- 3D printing of organs may increase availability of transplants and accelerate the drug discovery process.
- Artificial tissue could save large sums of money by identifying liver toxicity prior to human trials.
- ONVO printed liver tissues can differentiate between similar molecules.
3D printing revolutionized manufacturing and enabled the do-it-yourself regime. And, another type of 3D printing may revolutionize the pharmaceutical industry. This type of printing is 3D bio printing.
3D bio printing uses an ink jet printer to print cells or cells and a support structure into bits of functional tissue. There is quite a bit of speculation around the use of 3D bio printing for manufacturing organs for transplantation purposes. However, the more immediate use of this technology would be for drug discovery.
Currently, drug discovery is an arduous journey. It consists of systematically screening various drug candidates at different concentrations to see if the molecule successfully modifies the drug target. Then, if a promising drug candidate is identified, this molecule is tested in more sophisticated models. The price tag for this research and development process was about $1.8 billion USD in 2010.
Once you are in for about a couple billion, one might be granted a patent on the potential drug candidate and need to find some more money for human trials, which are also expensive.
Needless to say, there is room for improvement.
3D printed tissue may be useful for drug discovery, it provides a more realistic platform for screening drugs candidates. Basically, a potential drug may affect a 3D tissue model differently when compared to current 2D models, and those invested in 3D bio printing believe this printed tissue will more accurately reflect a human response to the drug candidate.
Organovo (NONVO) is a major 3D bio printer player with a "focus on developing a range of tissue and disease models for medical research and therapeutic applications." The current tissue of interest is liver tissue as 10% of all drugs fail in Phase III trials due to liver toxicity. Once the initial R&D is complete and the end of lengthy and expensive human trials is near, there is a 10% chance the drug may adversely affect the liver - some initial testing in an effective liver model could save a lot of time and money.
An effective 3D liver tissue model could allow pharmaceutical companies to screen for liver toxicity during the drug development process or prior to human trials. This would allow a pharmaceutical company to weed out liver toxicity causing drug candidates prior to starting human trials. ONVO's first product, a liver tissue model, can differentiate between similar molecules with different toxicity levels. Meaning, once a target molecule is identified with existing drug screening techniques, the ONVO liver tissue product will allow them to test variations of the molecule to identify the least toxic version of the drug candidate. Thus, reducing the odds of failure due to liver toxicity during Phase III human trials - saving lots of time and money. This is an attractive value proposition for anyone in drug development, a patented molecule pre-screened for liver toxicity is very valuable indeed - Phase III trials represent 40% of pharmaceutical company R&D expenditure.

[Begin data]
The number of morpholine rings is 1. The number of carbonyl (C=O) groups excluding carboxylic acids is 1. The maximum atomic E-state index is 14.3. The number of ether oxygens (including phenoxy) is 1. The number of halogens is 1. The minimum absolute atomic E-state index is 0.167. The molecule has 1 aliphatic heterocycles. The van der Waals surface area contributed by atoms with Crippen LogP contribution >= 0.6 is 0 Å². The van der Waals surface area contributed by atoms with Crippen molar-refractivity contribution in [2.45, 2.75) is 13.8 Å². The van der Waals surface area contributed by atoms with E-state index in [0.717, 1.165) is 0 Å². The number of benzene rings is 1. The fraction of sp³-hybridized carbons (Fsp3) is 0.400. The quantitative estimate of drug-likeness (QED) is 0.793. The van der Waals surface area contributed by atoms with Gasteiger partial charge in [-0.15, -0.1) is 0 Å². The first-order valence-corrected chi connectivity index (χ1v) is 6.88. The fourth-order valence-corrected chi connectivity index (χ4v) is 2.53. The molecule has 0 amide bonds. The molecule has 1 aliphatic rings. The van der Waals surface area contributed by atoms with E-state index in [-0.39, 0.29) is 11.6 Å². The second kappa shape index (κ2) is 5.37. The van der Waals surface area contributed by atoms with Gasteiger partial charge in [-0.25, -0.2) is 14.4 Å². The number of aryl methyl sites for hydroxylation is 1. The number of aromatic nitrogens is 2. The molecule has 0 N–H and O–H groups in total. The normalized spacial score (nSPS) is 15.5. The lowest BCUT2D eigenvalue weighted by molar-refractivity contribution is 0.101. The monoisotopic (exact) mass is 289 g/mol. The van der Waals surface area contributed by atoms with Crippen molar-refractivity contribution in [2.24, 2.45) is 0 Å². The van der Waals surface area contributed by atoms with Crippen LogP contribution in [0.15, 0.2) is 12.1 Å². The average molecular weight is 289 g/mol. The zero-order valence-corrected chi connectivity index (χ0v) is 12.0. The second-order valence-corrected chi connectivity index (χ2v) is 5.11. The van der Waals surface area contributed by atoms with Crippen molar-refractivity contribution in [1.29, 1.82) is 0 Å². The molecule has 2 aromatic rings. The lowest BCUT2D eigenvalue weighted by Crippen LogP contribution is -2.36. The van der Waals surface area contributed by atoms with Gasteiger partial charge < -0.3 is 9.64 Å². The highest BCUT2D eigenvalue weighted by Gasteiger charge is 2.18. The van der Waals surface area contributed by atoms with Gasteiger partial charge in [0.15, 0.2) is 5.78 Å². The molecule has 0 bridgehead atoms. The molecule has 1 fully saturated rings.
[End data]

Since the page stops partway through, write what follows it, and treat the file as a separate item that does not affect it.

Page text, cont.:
From a technology perspective, these printed tissues could be quite valuable. However, its income statement could be better. ONVO generated $370,000 in revenue with net negative income of $25,848,000 in 2014. ONVO has plenty of cash with $48,170,000 in the bank and negligible current liabilities. Additionally, ONVO is on track to launch the first viable product in the near future - a 3D liver assay or drug-screening platform can differentiate between similar molecules with different toxicity levels. ONVO has about 2 years' worth of cash reserves as of March 2014 and is schedule to launch its first product in December 2014. R&D expenses may decrease after launch and revenue will increase, however, it will be a while before ONVO turns a profit.
ONVO's first product is promising, could save Big Pharma substantial sums of money on the drug development and human trial processes, and initial testing indicates the liver toxicity assay does what it is supposed to do. ONVO has enough cash to get to product launch plus about a year of additional runway. Going long on ONVO means you believe ONVO's first product will become an essential drug development tool, and the large cash position means there is a healthy margin of error in these early stages.